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83 present. Jimmys alternate peer participated in one session and Sams alternate peer participated in six sessions. Settings Peer network activities and obser vations took place in two setti ngs that were selected based on the target participants class schedules as de termined by their teachers. The settings were chosen by the teachers as times when more naturall y occurring social intera ctions were likely to occur between the target and peer participan ts (i.e., before school, recess, lunch). These two settings provided generalization data concerning the effectiveness of the peer network social skills intervention in increasing so cial interactions between the ta rget and peer pa rticipants in settings where the training did not occur. The se ttings (i.e., before school recess, lunch) were chosen according to each participan ts class schedule. The target a nd peer participants met in a separate room during the before school or recess activities or were partially separated from their classmates at the end of a table during breakfast and lunch settings. This separation or partial separation from the rest of the classmates provide d each target participant with the ability to focus on and practice the social behaviors learned from the adapted lessons of the Skillstreaming the Elementary School Child (McGinnis & Goldstein, 1997) social skills training. The two generalization settings selected for Brandon were before school and during recess. The before school setting was selected because it occurred daily and lasted approximately 15 minutes. Brandon and his peer participants met in a small teacher workroom directly behind Brandons classroom. The other classmates spent these 15 minutes organizing materials for the coming school day, turning in assignments, conve rsing with classmates, and talking with the teacher. The recess setting occurred daily at the conclusion of the lunch period for approximately 20 minutes. Brandon and his peer participants met in the classroom while his other classmates played on the playground. These settings provided Brandon with multiple opportunities to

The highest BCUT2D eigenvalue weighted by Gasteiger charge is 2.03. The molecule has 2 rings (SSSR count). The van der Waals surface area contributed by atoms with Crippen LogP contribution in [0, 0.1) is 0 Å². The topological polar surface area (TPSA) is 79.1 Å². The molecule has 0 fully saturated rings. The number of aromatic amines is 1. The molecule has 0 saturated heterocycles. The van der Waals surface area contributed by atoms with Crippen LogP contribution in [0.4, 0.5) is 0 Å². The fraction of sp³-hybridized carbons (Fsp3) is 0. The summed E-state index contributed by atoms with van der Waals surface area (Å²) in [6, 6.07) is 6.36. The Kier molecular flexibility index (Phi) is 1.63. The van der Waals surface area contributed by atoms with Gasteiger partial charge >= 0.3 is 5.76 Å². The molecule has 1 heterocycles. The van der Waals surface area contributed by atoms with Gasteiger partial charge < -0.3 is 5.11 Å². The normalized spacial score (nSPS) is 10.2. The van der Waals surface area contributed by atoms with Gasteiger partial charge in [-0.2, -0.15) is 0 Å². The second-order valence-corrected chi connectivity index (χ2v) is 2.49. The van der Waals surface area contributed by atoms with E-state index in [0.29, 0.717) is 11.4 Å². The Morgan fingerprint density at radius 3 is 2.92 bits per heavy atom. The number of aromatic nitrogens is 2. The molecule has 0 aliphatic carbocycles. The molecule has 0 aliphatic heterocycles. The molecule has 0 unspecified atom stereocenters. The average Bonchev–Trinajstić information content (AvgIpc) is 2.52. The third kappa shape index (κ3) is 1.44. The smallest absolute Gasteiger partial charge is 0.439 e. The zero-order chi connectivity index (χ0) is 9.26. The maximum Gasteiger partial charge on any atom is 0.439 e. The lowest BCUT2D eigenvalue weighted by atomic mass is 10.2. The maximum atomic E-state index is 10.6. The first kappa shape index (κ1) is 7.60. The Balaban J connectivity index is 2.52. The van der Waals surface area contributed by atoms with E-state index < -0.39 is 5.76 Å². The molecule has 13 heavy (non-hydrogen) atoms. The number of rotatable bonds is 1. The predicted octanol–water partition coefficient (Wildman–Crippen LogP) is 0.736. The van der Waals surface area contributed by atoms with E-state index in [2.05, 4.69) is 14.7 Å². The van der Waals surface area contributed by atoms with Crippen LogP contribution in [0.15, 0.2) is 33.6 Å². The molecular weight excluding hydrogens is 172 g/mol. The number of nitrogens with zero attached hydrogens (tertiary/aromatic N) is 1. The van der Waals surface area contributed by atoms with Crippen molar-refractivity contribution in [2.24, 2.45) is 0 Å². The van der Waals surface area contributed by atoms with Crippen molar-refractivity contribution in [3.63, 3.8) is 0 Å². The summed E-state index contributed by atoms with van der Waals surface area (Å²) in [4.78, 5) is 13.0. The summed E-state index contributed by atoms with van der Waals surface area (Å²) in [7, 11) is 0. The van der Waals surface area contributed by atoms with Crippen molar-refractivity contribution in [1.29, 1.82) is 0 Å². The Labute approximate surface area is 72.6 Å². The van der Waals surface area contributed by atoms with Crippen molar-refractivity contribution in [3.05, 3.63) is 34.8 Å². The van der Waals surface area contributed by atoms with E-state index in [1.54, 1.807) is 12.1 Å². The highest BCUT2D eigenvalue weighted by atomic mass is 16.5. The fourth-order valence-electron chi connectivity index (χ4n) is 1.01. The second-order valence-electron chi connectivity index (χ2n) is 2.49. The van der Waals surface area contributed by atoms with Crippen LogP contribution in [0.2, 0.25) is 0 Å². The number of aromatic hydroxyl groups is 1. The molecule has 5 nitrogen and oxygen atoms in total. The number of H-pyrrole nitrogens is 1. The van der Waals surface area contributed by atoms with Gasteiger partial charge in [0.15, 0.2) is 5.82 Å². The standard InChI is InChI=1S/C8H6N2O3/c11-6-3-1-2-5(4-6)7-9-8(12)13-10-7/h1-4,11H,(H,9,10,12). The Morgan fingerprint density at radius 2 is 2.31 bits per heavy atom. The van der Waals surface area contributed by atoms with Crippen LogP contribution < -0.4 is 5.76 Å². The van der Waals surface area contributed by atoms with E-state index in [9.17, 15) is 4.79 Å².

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84 practice social skills with his peer participants and generalize skills learned during social skills training (Kamps et al., 2002). The two generalization settings selected fo r Jimmy were during lunch and recess. The lunch setting was selected because it occurred daily and lasted for approximately 25 minutes. During lunch, Jimmy and his peer participants sat at one end of a table assigned to their class in the cafeteria. The recess setting occurred daily early in the afternoon and lasted approximately 20 minutes. Jimmy and his peer participants played in the classroom while his other classmates went outside to the playground. These settings also provided Jimmy with multiple opportunities to practice social skills with his peer participants and generalize sk ills learned during social skills training (Kamps et al., 2002). The two generalization settings selected fo r Sam were during breakfast and lunch. The breakfast setting was selected be cause it occurred daily and lasted for approximately 15 minutes. During breakfast, Sam and his peer participants were seated at one end of a table in the cafeteria separated from the other students in the school who also were eating breakfast. Sams classmates who did not eat breakfast spent these 15 minutes in the classroo m organizing materials for the coming school day, turning in assignments, conve rsing with classmates, and talking with the teacher. The lunch setting occurred daily in the cafeteria and lasted approximately 25 minutes. Sam and his peer participants were seated at one end of the table assigned to their class. These settings provided Sam with multiple opportunities to practice social skills with his peer participants and generalize ski lls learned during social skills training (Kamps et al., 2002). The social skills training sessions were im plemented following baseline. For Brandon, the training sessions were held in the teacher wo rkroom directly behind his classroom. For Jimmy and Sam, the training sessions occurred in a sma ll conference room located in the main school